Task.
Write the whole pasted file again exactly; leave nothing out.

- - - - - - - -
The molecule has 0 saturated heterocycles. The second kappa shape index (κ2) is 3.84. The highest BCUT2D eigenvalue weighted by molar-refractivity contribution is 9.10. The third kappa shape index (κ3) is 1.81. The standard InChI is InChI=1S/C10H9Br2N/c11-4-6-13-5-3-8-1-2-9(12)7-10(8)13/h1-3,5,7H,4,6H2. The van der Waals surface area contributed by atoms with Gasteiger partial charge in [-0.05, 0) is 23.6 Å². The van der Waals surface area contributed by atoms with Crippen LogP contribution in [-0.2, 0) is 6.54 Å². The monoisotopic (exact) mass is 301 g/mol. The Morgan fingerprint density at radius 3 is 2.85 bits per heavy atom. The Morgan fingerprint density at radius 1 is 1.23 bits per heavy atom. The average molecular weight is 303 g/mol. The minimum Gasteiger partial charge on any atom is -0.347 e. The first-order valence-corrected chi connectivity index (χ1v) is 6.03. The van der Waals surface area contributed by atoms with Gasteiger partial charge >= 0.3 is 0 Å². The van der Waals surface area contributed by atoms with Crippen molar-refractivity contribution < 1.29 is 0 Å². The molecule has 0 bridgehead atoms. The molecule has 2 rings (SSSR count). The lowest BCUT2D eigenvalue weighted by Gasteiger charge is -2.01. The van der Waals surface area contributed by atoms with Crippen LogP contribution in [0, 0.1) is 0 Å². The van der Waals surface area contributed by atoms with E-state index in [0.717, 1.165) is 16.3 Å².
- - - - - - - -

The molecule has 0 saturated heterocycles. The second kappa shape index (κ2) is 3.84. The highest BCUT2D eigenvalue weighted by molar-refractivity contribution is 9.10. The third kappa shape index (κ3) is 1.81. The standard InChI is InChI=1S/C10H9Br2N/c11-4-6-13-5-3-8-1-2-9(12)7-10(8)13/h1-3,5,7H,4,6H2. The van der Waals surface area contributed by atoms with Gasteiger partial charge in [-0.05, 0) is 23.6 Å². The van der Waals surface area contributed by atoms with Crippen LogP contribution in [-0.2, 0) is 6.54 Å². The monoisotopic (exact) mass is 301 g/mol. The Morgan fingerprint density at radius 3 is 2.85 bits per heavy atom. The Morgan fingerprint density at radius 1 is 1.23 bits per heavy atom. The average molecular weight is 303 g/mol. The minimum Gasteiger partial charge on any atom is -0.347 e. The first-order valence-corrected chi connectivity index (χ1v) is 6.03. The van der Waals surface area contributed by atoms with Gasteiger partial charge >= 0.3 is 0 Å². The van der Waals surface area contributed by atoms with Crippen molar-refractivity contribution < 1.29 is 0 Å². The molecule has 0 bridgehead atoms. The molecule has 2 rings (SSSR count). The lowest BCUT2D eigenvalue weighted by Gasteiger charge is -2.01. The van der Waals surface area contributed by atoms with Crippen LogP contribution in [0, 0.1) is 0 Å². The van der Waals surface area contributed by atoms with E-state index in [0.717, 1.165) is 16.3 Å².